Other uses I've heard about, and quotes from various people I've corresponded with who have worked with the stuff:
-- "It was a horticultural process control computer (heating, vents, watering, etc) of the late 1970s/early 1980s. The circuit boards were made inhouse, using the TMS9900 as a CPU, the TMS9901 as interface, then the operating system was stored on a EPROM, the customer configuration and settings on an EEPROM. This interfaced to other boards by ribbon cable for input measurements and solid state or relay outputs to operate on-site hardware. The computer was programmed by service engineer using a DOS application through RS232, there were no moving parts, disc drives or fan for reliable operation, the settings were backed up automatically on a daily basis to the EEPROM."
-- TI Portable Speech Lab - real time conversion of speech to LPC for the speech chips.
-- Heavily used in semiconductor fab equipment made by a company called Varian.
-- Litton aircraft radar (a radar mounted in an aircraft nose cone, I believe).
-- "I used to design HW + SW for 99xx in geophysical data and instrumentation systems throughout the 80's; all real time HW and SW that went into airborne systems."
-- A PBX controller for Dutch PTT based on 99105 motherboard.
-- "The TMS9900 was the first microprocessor I used, way back in 1979 when I was doing research on data communication at Aston University. The Control lab boys were using the 9900 and so it made sense for us Telecomms bods to follow them. We built our own systems but borrowed their development kit - a TI990/10 minicomputer. It had 160K bytes of memory and three 2.5MB hard disk drives. You know the things; disks almost the size of dustbin lids."
-- "I did some industrial controllers for machine tools back in the 80's."
-- "They built a spectrum analyser based on the TMS9900 with their own hardware and pcbs."
-- Used in the Tektronix 7854 oscilloscope.
-- "There was a team at (deleted) developing electronics for the Navy and I was part of that team. The equipment used FFT (Fast Fourier Transform) to analyse pressure waves in water (aqua phones) and based on this, a special sort of display was created and shown. This was then interpreted by expert users and they could then understand what types of vessels (and fish) were around the vessel. This equipment was carried by both submarines and surface vessels. Basically for the time it was pretty advanced. It was all housed in several 19 inch racks (4 I think) and used lots of power. It was water cooled. The SBP9900s (in production) were used for various control functions within this equipment. I do not remember how many processors we had in the total device but if we assume about 24 drawers in the whole device I think we had between 2 and 4 processors in each drawer. The processors didn’t do the FFTing of course. At that time we had many TRW 16 bit multipliers working as part of the FFT processing chain. We handled all the exceptions and also all of the control functions (terminals etc.) via the processors. We designed all our own boards plus our own “operating system” for the Texas processors. All of the work was done in assembly (I can remember TXMIRA) and we used the “big” Texas development systems. There was AMPL which we used for emulation, debugging etc. To boot the development system you had to type the bootstrap code in by hand. There were 15 buttons on the front panel. At the time each system had 80 MByte of RAM (battery backed up, using lead acid accumulators I think). We were using so much memory that we could have an effect on memory prices so we were not allowed to say how much memory we needed."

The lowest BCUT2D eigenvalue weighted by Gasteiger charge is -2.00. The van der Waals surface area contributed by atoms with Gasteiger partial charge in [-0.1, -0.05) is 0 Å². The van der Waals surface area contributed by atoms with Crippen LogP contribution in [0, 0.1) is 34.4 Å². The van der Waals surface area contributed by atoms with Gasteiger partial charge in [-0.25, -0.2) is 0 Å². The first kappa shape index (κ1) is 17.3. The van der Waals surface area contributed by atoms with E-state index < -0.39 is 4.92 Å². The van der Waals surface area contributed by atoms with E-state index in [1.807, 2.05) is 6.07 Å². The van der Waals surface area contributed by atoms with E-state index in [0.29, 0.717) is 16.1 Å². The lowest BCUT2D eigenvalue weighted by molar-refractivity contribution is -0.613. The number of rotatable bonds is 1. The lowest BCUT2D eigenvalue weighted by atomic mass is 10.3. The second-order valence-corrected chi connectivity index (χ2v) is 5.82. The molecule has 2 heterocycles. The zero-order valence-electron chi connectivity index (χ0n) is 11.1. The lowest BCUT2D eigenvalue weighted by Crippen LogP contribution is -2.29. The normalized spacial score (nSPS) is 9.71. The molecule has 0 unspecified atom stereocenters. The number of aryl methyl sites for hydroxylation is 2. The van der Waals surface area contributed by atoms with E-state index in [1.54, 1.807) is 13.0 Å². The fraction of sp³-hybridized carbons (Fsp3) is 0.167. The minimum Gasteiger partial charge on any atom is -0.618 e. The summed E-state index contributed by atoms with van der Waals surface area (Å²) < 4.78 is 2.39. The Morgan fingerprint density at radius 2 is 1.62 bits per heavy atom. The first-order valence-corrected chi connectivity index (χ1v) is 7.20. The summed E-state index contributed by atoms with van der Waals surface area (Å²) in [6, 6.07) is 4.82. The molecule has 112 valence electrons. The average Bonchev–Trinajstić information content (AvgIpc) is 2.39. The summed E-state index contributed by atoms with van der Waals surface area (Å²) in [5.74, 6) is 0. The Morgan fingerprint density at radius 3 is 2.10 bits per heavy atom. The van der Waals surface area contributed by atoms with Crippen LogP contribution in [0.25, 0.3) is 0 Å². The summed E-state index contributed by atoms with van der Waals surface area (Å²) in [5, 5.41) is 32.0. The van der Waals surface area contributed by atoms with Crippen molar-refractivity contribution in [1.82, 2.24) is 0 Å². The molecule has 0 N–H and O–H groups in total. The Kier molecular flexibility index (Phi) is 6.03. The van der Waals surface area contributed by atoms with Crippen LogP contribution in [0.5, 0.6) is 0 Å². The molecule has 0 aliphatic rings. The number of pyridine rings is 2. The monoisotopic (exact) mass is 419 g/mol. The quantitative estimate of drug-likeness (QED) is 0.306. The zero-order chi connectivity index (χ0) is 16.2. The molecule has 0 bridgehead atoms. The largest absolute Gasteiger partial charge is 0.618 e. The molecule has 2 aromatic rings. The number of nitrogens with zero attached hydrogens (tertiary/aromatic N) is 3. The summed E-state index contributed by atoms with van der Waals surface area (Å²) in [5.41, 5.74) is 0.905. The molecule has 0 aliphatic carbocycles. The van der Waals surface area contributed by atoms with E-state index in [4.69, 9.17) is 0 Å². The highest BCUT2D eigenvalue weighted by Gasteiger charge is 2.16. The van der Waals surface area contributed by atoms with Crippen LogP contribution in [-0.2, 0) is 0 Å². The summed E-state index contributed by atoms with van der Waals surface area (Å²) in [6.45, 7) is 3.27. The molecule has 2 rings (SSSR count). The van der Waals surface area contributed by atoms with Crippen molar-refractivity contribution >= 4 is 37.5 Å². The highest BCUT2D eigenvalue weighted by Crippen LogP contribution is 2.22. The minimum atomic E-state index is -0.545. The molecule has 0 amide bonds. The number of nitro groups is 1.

Edited by Stuart, Mon May 22, 2017 4:24 PM.